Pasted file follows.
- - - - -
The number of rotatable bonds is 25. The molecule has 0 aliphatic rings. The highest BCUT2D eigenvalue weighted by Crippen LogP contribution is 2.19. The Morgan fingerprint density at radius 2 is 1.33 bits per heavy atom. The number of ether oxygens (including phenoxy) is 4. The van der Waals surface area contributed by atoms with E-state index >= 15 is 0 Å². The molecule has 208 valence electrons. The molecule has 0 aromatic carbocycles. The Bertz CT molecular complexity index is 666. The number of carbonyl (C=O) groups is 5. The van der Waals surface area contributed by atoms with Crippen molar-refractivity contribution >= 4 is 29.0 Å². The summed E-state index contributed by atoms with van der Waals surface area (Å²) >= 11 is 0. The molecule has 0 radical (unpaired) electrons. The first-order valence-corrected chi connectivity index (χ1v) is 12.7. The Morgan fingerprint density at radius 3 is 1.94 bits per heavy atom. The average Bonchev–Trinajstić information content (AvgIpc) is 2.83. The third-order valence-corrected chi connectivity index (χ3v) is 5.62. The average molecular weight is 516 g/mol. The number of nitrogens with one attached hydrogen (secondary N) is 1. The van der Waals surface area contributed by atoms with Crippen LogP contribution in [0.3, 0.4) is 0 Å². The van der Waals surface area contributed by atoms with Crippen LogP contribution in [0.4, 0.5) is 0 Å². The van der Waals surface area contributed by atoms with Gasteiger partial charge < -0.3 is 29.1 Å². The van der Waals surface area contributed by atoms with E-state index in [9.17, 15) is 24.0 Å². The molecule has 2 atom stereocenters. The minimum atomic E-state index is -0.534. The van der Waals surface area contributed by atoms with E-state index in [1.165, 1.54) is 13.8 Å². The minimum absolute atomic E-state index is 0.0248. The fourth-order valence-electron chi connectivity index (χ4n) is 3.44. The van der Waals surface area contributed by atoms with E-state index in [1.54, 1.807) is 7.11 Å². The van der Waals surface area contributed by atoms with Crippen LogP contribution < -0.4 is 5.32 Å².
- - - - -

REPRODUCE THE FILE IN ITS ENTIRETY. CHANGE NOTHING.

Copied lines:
The number of rotatable bonds is 25. The molecule has 0 aliphatic rings. The highest BCUT2D eigenvalue weighted by Crippen LogP contribution is 2.19. The Morgan fingerprint density at radius 2 is 1.33 bits per heavy atom. The number of ether oxygens (including phenoxy) is 4. The van der Waals surface area contributed by atoms with E-state index >= 15 is 0 Å². The molecule has 208 valence electrons. The molecule has 0 aromatic carbocycles. The Bertz CT molecular complexity index is 666. The number of carbonyl (C=O) groups is 5. The van der Waals surface area contributed by atoms with Crippen molar-refractivity contribution >= 4 is 29.0 Å². The summed E-state index contributed by atoms with van der Waals surface area (Å²) >= 11 is 0. The molecule has 0 radical (unpaired) electrons. The first-order valence-corrected chi connectivity index (χ1v) is 12.7. The Morgan fingerprint density at radius 3 is 1.94 bits per heavy atom. The average Bonchev–Trinajstić information content (AvgIpc) is 2.83. The third-order valence-corrected chi connectivity index (χ3v) is 5.62. The average molecular weight is 516 g/mol. The number of nitrogens with one attached hydrogen (secondary N) is 1. The van der Waals surface area contributed by atoms with Crippen LogP contribution in [0.3, 0.4) is 0 Å². The van der Waals surface area contributed by atoms with Crippen LogP contribution in [0.4, 0.5) is 0 Å². The van der Waals surface area contributed by atoms with Gasteiger partial charge < -0.3 is 29.1 Å². The van der Waals surface area contributed by atoms with E-state index in [9.17, 15) is 24.0 Å². The molecule has 2 atom stereocenters. The minimum atomic E-state index is -0.534. The van der Waals surface area contributed by atoms with E-state index in [1.165, 1.54) is 13.8 Å². The minimum absolute atomic E-state index is 0.0248. The fourth-order valence-electron chi connectivity index (χ4n) is 3.44. The van der Waals surface area contributed by atoms with E-state index in [1.54, 1.807) is 7.11 Å². The van der Waals surface area contributed by atoms with Crippen LogP contribution < -0.4 is 5.32 Å².